Passing Shieldbrae again, we faced the steepest hill of the day, this time going down, the odd thing was that neither of us remembered it being quite as steep on the way up. Approaching the Bannock Burn I saw a roe deer standing in the road, but as soon as it saw me it scampered off into the woods. What a great way to spend a Wednesday…

To follow the route see the map here.

A short pedal in the Trossachs

A short pedal in the Trossachs

9am Wednesday: isn’t this toil great, I suppose we really should get up now!

With Easter come up and the weather set fine, Ulli and I decided a little toil was in order, if you are a little confused, I should explain that T.O.I.L is short for Time Off In Lieu. Working in science, it is rare to be paid overtime for working beyond contracted hours, instead you are offered T.O.I.L, mainly in the hope that you won’t have time to take it (or am I being a wee bit too cynical?). Anyway the sky was blue, the sun was shining and wind light, so it was obviously a great day for a cycle trip, but where to go? The first reaction was to reach for Fergal MacErlean’s excellent wee book, Bike Scotland Book One, which lists 40 great routes accessible from central Scotland. One of the things which I particularly like about this book is that all the route descriptions start and finish at railway stations and not, as with some others, at car parks. Where does this notion come from, that in order to go on a cycle tour, the first thing you should do is stick your bike on a car and drive to the starting point?

We decided on the Trossachs as a suitable location for a day out, so it was off to Haymarket and catch the train to Dunblane as a starting point. From here we took the main road towards Callander (A820), which was reasonably quiet, but could get busy at weekends and the height of the tourist season. On reaching Doune we turned off to take the back road (B8032) on the south side of the river Teith. This is a quite undulating road with fine views of Ben Vorlich, Stuc a’ Chroin Ben Ledi and in the distance Ben Lomond. The turbines at the wind farm on the hills NW of Doune were turning lazily in the light westerly breeze.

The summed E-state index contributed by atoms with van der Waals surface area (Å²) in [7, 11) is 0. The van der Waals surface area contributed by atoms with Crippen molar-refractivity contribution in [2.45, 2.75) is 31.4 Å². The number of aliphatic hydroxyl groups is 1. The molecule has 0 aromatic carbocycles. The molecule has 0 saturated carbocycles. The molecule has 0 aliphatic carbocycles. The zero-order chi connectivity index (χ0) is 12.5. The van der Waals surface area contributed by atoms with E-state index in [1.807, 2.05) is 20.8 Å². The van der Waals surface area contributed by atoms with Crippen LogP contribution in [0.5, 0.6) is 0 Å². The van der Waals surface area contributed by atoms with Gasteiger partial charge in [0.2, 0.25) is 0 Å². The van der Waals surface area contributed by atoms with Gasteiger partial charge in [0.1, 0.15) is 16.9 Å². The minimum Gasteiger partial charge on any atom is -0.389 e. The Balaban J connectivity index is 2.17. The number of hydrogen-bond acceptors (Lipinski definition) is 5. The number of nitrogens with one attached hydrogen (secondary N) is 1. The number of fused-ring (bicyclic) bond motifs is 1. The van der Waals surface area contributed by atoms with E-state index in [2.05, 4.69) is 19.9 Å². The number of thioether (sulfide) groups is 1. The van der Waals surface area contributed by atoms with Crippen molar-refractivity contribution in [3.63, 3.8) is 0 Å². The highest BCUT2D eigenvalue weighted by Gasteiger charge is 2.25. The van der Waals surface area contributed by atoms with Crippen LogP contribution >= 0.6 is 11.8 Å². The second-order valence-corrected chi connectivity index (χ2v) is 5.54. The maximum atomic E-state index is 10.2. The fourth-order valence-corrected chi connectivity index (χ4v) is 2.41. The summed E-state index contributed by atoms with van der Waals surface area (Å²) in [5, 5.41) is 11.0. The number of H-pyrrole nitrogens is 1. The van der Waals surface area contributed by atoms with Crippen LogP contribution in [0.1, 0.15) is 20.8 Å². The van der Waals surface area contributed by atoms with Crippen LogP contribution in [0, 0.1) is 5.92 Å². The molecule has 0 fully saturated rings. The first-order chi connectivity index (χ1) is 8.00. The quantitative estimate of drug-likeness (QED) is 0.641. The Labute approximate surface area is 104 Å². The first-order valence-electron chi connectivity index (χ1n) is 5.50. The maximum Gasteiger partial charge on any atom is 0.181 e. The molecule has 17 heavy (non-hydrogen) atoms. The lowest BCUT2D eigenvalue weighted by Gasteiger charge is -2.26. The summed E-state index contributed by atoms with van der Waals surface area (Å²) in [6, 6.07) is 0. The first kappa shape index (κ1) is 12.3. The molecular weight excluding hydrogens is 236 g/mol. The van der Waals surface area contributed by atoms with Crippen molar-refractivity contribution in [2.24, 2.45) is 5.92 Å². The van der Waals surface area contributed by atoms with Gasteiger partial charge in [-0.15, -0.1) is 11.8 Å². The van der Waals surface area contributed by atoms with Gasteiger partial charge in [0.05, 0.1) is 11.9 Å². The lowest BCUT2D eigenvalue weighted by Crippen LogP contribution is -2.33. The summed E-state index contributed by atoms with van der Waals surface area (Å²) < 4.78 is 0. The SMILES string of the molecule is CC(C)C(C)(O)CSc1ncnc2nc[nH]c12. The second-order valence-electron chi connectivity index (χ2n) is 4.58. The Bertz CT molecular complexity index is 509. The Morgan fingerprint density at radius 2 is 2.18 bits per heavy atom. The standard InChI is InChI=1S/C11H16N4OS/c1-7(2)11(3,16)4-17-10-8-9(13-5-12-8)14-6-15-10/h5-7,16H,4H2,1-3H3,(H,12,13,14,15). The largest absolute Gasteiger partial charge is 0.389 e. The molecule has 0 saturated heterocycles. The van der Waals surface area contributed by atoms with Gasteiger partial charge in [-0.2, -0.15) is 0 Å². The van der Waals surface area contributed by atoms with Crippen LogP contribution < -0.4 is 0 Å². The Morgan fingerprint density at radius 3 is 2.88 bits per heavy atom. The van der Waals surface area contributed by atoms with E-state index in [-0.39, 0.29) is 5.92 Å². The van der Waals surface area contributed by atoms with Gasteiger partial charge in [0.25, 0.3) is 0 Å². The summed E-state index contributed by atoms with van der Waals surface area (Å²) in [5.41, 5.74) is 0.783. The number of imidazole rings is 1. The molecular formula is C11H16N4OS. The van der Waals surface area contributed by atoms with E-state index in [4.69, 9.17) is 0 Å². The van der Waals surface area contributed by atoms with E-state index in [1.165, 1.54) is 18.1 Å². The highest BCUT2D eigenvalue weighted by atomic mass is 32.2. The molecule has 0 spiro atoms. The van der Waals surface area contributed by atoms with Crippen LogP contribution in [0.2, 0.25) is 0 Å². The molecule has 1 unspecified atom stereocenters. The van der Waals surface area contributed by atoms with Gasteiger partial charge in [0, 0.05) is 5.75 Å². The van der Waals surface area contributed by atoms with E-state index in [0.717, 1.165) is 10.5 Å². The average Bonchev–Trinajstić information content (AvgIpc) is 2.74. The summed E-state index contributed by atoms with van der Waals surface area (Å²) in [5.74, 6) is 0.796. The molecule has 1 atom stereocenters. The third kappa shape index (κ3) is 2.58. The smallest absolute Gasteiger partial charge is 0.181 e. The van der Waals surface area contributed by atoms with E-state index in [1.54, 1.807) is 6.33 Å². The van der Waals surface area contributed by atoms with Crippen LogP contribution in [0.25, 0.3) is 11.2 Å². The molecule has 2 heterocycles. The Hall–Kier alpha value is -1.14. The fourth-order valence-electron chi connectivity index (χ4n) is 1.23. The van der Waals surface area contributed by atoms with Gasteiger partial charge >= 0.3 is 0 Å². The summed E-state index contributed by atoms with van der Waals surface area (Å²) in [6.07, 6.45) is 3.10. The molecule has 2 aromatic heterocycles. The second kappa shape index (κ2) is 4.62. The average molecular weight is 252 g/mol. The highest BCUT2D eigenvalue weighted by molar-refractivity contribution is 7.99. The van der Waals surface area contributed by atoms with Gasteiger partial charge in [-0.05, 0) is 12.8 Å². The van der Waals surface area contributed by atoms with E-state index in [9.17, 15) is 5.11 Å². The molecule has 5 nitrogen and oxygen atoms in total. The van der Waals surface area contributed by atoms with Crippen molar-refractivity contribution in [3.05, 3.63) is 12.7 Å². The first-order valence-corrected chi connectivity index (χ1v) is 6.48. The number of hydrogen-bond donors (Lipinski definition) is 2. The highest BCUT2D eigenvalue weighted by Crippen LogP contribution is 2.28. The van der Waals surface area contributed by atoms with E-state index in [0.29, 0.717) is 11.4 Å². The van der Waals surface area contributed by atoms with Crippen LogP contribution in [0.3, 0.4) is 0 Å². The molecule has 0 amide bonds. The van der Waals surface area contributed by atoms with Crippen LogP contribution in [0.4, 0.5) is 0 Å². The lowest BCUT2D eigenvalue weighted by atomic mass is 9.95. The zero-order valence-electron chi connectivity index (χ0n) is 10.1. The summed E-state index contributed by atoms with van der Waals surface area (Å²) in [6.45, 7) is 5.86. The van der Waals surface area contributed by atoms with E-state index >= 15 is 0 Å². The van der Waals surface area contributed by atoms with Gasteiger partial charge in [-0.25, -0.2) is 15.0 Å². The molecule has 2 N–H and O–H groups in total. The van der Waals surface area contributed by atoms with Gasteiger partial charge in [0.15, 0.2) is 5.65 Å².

After about 10km we met the main road coming up from Aberfoyle (A81), where we turned right towards Callander. Here there is a long straight with a gentle downhill gradient which makes for a good blast sprint (if so desired). At the outskirts of Callander, we turned left to join the NCN Route 7 towards Invertrossachs. This is a dead end for motorised traffic and so a quiet road, or it would have been if it wasn’t for the car park at the head of Loch Venachar, watch out for mini-bus loads of tourists from the likes of Timberbush Travel.

The Intrepid Cyclist views Loch Venachar

Once past the car park, there was very little traffic as we followed an estate road. Then turned onto a Sustrans cycle track through the woods along the loch side, very scenic with plenty places to stop for a picnic.

If you are thinking of following this section of the route, a word of caution here, there are a couple of cycle hire places nearby. So expect large groups of inexperienced cyclists with little knowledge of etiquette, i.e. when meeting other cyclists heading in the opposite direction keep to the left and don’t try to force them off the path. The cycle path gives way to a forest road, which is a bit wider, but do watch out for large timber lorries and guys with chainsaws, no not really. Forest Enterprise (FE) close the road if they are doing that sort of thing. The surfaces on these cycle tracks and forest roads are surprisingly good. There was only one moment on a downhill section where I thought that doing this speed on a hybrid with 700 x28 Ultra GatorSkins was not such a good idea (a MTB and knobbly tyres would be a much better idea), as it would have been a long walk back to Callander with a ripped sidewall.